New documents have emerged in Seward showing that a $1.6 million earmark in 2005 by Sen. Ted Stevens was engineered so it would lead to the purchase of property owned by his former aide, Trevor McCabe, an Anchorage fisheries lobbyist.
The public records show that another Washington lobbyist who once worked for Stevens, Brad Gilman, acted as the go-between in the deal, connecting an unnamed "Senate aide" with Gilman's two clients in Seward: the city and the Alaska SeaLife Center, a federally supported marine research center and tourist attraction.
Gilman reported that the Senate aide was shopping for an entity that would guarantee the purchase of McCabe's property if it got the earmark, the documents said. Federal agencies had rejected previous attempts by McCabe and two partners to develop or sell the property, site of a derelict building, for a government visitor center and office complex.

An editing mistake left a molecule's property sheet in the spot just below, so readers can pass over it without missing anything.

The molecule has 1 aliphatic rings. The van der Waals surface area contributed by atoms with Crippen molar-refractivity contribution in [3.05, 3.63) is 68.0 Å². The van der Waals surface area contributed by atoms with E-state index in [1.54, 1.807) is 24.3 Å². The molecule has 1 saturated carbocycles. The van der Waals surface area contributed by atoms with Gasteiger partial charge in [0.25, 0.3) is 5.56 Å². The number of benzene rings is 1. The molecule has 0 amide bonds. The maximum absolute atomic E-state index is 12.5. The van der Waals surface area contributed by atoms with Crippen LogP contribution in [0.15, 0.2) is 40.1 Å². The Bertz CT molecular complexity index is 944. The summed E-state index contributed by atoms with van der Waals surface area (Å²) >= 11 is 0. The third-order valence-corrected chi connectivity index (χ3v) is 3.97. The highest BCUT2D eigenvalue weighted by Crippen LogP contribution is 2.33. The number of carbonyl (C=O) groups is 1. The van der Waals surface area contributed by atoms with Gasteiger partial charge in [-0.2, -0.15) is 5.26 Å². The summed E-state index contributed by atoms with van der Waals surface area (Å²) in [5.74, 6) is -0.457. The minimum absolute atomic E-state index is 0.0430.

The result was the sudden shift of the earmark by Stevens' office from the City of Seward, which wouldn't promise to buy the property, to the Alaska SeaLife Center, which had more discretion, according to a phone log written by a Seward official and minutes of the SeaLife Center board.
The backdoor arrangement described in the documents appeared to assure that a money-losing real estate venture by the partners would be bailed out by U.S. taxpayers without any need for the earmark itself to be explicit about its intent. As passed into law, the public language of the legislation only spoke vaguely about "various acquisitions."
The Seward land sale is under investigation by the FBI and inspectors general from two federal departments, Interior and Commerce.
Roy Keim, a spokesman for the Interior Department inspector general, said in a telephone interview from Washington last week that there was no sign the investigation would wrap up soon.
"These things take a long time," he said.
REAL ESTATE MISTAKE